young woman holding a wallet on fire
Denis Val/Shutterstock

Not all smarthome devices make sense to buy. Many are expensive, hard to use, and offer little if any benefit compared to a typical “dumb” device. Do you really need a smart pillow or a smart fridge? No, you don’t.

Smart Fridges Go Obsolete Quickly

Samsung Smart fridge
Samsung

When you buy an appliance like a stove or a fridge, you usually expect it to last many years. They are significant investments and typically expensive, so you don’t want to replace them every two or three years. Smart fridges only add to that investment, and in some cases cost $800 more than their “dumb” equivalent.

You might be able to justify the extra cost if the refrigerator lasts as long, but manufacturers have a terrible track record when it comes to maintaining the software in a smart fridge. Because of that fact, your expensive refrigerator may not even last a decade. And the features they provide, like a touch screen interface or voice assistant, can typically be replicated by a tablet. You’d be better off buying a normal refrigerator and mounting a tablet to the door. At least then if the tablet becomes obsolete, you can throw it out and keep the fridge.

RELATED: Your Expensive Smart Appliance May Not Last A Decade

Your Toilet Doesn’t Need Bluetooth

A Numi smart toilet
Believe it or not, that boxy shaped thing is a smart toilet. Kohler

Even at first glance, it’s hard to get behind the concept of a smart toilet. And the recommendation against buying one is a perfect example of too much complication and expense for not enough benefit.

Consider what smart some toilets offer: heated seats, night lights, remote controls, Bluetooth speakers, and adjustable water temperature. Some offer touch screens to set preferences; others boast better water usage.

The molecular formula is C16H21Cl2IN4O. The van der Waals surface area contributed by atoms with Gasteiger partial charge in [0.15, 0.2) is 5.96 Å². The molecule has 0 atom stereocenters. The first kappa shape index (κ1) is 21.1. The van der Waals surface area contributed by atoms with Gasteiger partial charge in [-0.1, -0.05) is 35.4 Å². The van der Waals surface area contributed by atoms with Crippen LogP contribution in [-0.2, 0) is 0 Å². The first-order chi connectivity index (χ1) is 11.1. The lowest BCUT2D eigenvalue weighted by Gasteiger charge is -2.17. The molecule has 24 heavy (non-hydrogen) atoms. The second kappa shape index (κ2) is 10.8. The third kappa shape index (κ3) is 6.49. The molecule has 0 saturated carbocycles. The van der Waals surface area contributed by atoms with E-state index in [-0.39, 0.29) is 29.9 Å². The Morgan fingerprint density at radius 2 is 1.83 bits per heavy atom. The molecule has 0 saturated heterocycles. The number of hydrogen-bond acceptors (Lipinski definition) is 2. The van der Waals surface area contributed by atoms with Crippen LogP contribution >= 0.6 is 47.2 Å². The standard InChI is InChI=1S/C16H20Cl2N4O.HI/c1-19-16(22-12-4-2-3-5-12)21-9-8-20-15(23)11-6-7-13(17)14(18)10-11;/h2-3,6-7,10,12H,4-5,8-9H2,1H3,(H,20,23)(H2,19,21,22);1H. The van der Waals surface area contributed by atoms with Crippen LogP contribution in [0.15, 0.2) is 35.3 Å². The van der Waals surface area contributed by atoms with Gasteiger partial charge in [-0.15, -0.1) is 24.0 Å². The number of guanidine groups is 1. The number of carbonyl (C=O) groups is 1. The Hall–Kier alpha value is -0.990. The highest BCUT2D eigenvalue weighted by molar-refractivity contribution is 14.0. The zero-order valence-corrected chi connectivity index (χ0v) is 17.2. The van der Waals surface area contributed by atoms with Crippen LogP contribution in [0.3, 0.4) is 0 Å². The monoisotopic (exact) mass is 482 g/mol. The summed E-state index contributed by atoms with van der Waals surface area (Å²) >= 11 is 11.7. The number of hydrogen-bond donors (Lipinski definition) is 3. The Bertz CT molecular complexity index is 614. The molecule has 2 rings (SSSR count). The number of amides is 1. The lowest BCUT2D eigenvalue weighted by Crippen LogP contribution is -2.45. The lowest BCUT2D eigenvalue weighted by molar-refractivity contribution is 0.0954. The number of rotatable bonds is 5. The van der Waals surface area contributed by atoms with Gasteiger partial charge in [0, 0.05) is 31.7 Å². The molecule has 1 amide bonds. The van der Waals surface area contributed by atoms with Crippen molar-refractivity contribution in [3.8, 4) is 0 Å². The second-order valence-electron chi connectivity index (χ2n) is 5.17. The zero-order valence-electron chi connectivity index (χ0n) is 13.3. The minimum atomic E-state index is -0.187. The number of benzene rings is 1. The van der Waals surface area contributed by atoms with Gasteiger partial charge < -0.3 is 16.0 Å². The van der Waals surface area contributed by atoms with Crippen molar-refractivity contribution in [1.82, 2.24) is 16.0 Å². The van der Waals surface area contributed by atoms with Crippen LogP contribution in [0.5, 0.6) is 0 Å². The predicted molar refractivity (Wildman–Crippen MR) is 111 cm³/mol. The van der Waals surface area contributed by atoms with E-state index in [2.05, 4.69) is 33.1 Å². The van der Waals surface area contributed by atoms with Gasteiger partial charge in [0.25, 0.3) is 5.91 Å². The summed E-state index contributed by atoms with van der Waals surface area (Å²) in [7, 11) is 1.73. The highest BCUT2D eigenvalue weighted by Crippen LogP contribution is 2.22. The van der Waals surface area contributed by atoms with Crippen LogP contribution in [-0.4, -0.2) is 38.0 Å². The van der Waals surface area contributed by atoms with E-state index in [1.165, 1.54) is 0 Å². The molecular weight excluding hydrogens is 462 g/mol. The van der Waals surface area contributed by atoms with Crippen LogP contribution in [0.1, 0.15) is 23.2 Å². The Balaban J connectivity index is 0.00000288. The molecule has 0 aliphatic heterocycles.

But you could replicate some those features, like the Bluetooth speakers and night lights, and still use a standard toilet. You’d save money too; smart toilets can cost anywhere between $900 and $8000. And that often doesn’t include the cost of installation, which may call for an electrician if you don’t have convenient wiring for your toilet.

A standard toilet doesn’t call for electrical work and can range anywhere from $100 to $320 depending on optional features like a dual flush system, which saves on water usage.

Smart Pillows Aren’t Even Pillows

Woman sleeping on a ZEEQ Smart pillow
REM-Fit

Smart pillows are an odd offering. They promise to do everything from track your sleep, to measuring your heart rate, to even stop you from snoring. But they’re not inexpensive. A smart pillow will often run in the $200 range.

Paying for a good pillow that you can fall asleep on and wake up the next day without neck pain is worth an extra expense. But there’s a problem with smart pillows—they’re usually just an insert.

Since the devices are just inserts, you’re expected to provide your own pillow and insert the tracking device. So that means you need to spend $200 on a gadget and more money on a good pillow if you want a decent night’s sleep.

You may already own another device that makes similar sleep tracking promises be that an Apple Watch or a FitBit. Considering the money for your watch is already spent, you’d be better off using that to track your sleep and using the extra money left over to buy a nicer pillow so you can get better sleep.

Smart Water Bottles Are Completely Unnecessary

A woman drinking from a smart water bottle.
Hidrate Spark

Smart water bottles exist on a basic premise. “You probably aren’t drinking enough water.” Some will even tout the old wisdom of drinking eight glasses a day. There’s a problem though—the eight glasses of water a day rule is complete nonsense. You don’t need to drink that much water.